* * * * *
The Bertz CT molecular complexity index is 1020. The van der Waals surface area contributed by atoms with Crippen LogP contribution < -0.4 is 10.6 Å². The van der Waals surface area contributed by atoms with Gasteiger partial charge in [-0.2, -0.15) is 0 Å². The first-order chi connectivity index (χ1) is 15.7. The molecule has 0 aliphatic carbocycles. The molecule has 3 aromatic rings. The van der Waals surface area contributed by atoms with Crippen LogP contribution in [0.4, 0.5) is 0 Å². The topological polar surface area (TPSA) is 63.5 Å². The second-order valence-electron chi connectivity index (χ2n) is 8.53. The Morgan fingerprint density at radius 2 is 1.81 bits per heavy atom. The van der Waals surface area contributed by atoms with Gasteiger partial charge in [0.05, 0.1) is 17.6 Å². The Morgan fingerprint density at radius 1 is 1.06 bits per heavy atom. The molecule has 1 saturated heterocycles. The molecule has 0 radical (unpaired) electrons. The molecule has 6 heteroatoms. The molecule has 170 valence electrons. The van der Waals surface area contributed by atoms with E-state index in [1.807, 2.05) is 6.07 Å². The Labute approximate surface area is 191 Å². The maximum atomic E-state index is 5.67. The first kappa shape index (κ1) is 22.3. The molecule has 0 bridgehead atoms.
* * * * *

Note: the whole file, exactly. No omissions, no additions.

The Bertz CT molecular complexity index is 1020. The van der Waals surface area contributed by atoms with Crippen LogP contribution < -0.4 is 10.6 Å². The van der Waals surface area contributed by atoms with Gasteiger partial charge in [-0.2, -0.15) is 0 Å². The first-order chi connectivity index (χ1) is 15.7. The molecule has 0 aliphatic carbocycles. The molecule has 3 aromatic rings. The van der Waals surface area contributed by atoms with Crippen LogP contribution in [0.4, 0.5) is 0 Å². The topological polar surface area (TPSA) is 63.5 Å². The second-order valence-electron chi connectivity index (χ2n) is 8.53. The Morgan fingerprint density at radius 2 is 1.81 bits per heavy atom. The van der Waals surface area contributed by atoms with Gasteiger partial charge in [0.05, 0.1) is 17.6 Å². The Morgan fingerprint density at radius 1 is 1.06 bits per heavy atom. The molecule has 1 saturated heterocycles. The molecule has 0 radical (unpaired) electrons. The molecule has 6 heteroatoms. The molecule has 170 valence electrons. The van der Waals surface area contributed by atoms with E-state index in [1.807, 2.05) is 6.07 Å². The Labute approximate surface area is 191 Å². The maximum atomic E-state index is 5.67. The first kappa shape index (κ1) is 22.3. The molecule has 0 bridgehead atoms.